Slavic Colloquium: Galin Tihanov
Department of Slavic Languages and Literatures
Division of Literatures, Cultures, and Languages
Program in Modern Thought and Literature
450 Jane Stanford Way, Building 260, Stanford, CA 94305
Please join the next Slavic Colloquium talk with Galin Tihanov (Queen Mary University of London).
"World Literature in the Soviet Union: Infrastructure and Ideological Horizons"
Abstract: This lecture pursues a somewhat different direction from the current discussions about world literature; it seeks to ‘multiply’ world literature by demonstrating that there is no world literature per se, but rather different world literatures, because different communities produce different constructs that they label as world literature at different times. Here we are dealing with answers to the questions of what world literature is and how to write its history—answers that come from Soviet Russia over a period of some seventy years. My emphasis is on the lessons one could learn from the Soviet attention to world literature. Foremost amongst these is the compelling determination of Soviet intellectuals to conceive of world literature in a systematically non-Occidentocentric manner. In this respect, the Soviets were pioneering an approach to world literature that foreshadows our current concerns, as I will try to demonstrate. But there is also another lesson that emerges from the Soviet preoccupation with world literature: conversations about world literature do not proceed in a vacuum, but constantly interact with, impact upon, and are impacted by the conversations that societies have about national literatures and literary theory. I begin by briefly adumbrating four historically attestable meanings of ‘world literature’ that are still at work within the Soviet debates. I then identify three different cultural and ideological horizons (or frameworks) of thinking about world literature in the Soviet Union and proceed to locate their common ground, that which bound them together through decades of crises and transformations.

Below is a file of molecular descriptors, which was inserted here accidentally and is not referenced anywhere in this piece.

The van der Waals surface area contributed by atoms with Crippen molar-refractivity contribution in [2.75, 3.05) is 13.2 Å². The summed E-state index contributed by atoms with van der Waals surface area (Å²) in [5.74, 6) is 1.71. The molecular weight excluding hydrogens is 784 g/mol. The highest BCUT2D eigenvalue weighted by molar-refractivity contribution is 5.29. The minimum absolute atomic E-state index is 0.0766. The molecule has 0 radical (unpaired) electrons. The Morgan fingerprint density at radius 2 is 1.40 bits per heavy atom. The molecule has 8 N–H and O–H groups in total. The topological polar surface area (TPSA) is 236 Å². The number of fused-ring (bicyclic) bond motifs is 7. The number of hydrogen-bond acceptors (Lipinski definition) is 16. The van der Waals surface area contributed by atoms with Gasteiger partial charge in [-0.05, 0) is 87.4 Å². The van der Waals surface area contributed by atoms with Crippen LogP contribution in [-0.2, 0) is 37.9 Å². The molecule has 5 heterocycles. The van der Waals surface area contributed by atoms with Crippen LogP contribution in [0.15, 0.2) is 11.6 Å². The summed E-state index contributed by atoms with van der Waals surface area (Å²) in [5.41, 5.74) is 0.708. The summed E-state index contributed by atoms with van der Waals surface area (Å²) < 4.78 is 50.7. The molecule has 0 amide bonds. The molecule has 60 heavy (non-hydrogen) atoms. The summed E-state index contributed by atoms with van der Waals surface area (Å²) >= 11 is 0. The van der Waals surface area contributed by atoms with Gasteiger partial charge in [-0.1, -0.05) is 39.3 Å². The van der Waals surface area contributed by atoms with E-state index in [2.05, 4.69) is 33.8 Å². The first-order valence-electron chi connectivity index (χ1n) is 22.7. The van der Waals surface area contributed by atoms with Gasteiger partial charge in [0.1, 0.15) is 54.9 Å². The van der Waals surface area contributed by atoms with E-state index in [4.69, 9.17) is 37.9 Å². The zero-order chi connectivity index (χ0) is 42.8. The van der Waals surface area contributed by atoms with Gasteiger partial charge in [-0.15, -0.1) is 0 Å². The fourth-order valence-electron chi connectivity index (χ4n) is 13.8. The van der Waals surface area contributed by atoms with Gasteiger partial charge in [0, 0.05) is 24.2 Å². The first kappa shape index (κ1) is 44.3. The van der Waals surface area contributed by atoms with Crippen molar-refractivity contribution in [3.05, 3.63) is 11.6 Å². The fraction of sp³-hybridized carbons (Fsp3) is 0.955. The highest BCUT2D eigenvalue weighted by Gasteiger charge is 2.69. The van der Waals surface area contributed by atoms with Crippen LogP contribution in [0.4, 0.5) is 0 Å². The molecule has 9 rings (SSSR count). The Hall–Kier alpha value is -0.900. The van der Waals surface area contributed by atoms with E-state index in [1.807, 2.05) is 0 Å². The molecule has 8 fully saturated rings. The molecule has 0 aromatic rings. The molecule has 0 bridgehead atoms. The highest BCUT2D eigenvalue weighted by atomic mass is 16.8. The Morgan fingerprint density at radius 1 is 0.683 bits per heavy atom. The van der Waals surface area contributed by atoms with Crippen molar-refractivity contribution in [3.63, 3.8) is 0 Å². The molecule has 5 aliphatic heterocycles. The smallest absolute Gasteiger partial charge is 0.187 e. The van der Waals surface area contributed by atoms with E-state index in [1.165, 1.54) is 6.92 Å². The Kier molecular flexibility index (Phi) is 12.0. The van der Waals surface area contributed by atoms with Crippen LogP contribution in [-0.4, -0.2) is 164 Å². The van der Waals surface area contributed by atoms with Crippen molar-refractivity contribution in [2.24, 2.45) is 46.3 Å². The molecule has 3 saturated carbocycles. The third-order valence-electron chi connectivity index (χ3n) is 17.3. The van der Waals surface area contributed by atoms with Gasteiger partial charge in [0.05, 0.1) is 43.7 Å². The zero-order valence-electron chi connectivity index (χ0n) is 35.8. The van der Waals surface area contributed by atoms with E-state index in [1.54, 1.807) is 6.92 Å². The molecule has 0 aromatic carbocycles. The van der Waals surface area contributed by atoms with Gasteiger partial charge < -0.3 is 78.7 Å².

Bio: Galin Tihanov is the George Steiner Professor of Comparative Literature at Queen Mary University of London. He has held visiting professorships at universities in Europe, North and South America, and Asia. He is the author of six books, including The Birth and Death of Literary Theory: Regimes of Relevance in Russia and Beyond (Stanford UP, 2019) which won the 2020 AATSEEL Prize for “best book in literary studies.” Tihanov has been elected to the British Academy (2021) and to Academia Europaea (2012); he serves on the Executive Board of the Institute for World Literature at Harvard University and as Honorary Scientific Advisor to the Institute of Foreign Literatures, CASS, Beijing. His current work is on world literature, cosmopolitanism, and exile.
Hosted by the Department of Slavic Literatures and Languages. Co-sponsored by Modern Thought and Literature and CREEES Center for Russian, East European and Eurasian Studies.